Operationalising Protective Intervention

Alternative models of authorisation 1

Authored by: Nicholas J. Wheeler , Tim Dunne


Print publication date:  June  2012
Online publication date:  June  2012

Print ISBN: 9780415600750
eBook ISBN: 9780203117637
Adobe ISBN: 9781136304873


 Download Chapter



The Responsibility to Protect (R2P) has proved to be a remarkably resilient idea. In a series of speeches and articles in the late 1990s, Kofi Annan condemned the fact that sovereignty had become a warrant for tyranny. ‘Sovereignty,’ he insisted, ‘implies responsibility’ (Bellamy 2009: 28–29). 2 Over a decade later, and despite the resurgence in national security thinking associated with counter-terrorism, R2P has become accepted as a principle for responding to humanitarian atrocities. Such a claim can be evidenced by the widespread acceptance that all states must protect their citizens, and should they fail to do so, the responsibility then falls upon others to assist or enforce depending on the specific context. The clarity of UN Security Council (UNSC) backing for ‘all necessary measures’ to protect Libyan civilians indicates how far the UN order has travelled in relation to operationalizing protective intervention in certain cases. 3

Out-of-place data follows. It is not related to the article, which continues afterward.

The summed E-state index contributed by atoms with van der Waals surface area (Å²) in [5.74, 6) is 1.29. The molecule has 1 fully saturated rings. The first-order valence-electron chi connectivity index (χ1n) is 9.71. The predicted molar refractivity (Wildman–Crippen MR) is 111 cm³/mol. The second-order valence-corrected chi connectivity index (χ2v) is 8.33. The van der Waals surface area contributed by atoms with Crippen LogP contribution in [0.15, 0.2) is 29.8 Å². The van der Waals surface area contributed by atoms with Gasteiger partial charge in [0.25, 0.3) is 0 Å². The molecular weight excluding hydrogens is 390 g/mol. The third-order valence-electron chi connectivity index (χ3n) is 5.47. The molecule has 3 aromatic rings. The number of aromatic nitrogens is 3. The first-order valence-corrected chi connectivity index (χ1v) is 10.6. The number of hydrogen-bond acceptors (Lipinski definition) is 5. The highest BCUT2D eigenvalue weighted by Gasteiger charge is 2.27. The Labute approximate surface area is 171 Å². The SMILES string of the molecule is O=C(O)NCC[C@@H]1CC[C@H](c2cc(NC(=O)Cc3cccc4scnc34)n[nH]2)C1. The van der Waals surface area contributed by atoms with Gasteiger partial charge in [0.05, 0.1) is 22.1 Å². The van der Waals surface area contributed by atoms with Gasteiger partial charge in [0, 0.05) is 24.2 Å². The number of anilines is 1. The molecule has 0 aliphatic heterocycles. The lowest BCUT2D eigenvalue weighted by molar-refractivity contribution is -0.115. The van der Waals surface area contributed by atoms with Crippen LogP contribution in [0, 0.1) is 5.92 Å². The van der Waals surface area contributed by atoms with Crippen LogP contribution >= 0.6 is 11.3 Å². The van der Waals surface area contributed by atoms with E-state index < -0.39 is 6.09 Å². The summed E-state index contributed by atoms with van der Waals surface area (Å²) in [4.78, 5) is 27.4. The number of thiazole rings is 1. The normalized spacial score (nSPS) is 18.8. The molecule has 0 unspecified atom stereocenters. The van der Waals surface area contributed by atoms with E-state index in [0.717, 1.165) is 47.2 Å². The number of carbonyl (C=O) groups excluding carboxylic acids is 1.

Search for more...
Back to top

Use of cookies on this website

We are using cookies to provide statistics that help us give you the best experience of our site. You can find out more in our Privacy Policy. By continuing to use the site you are agreeing to our use of cookies.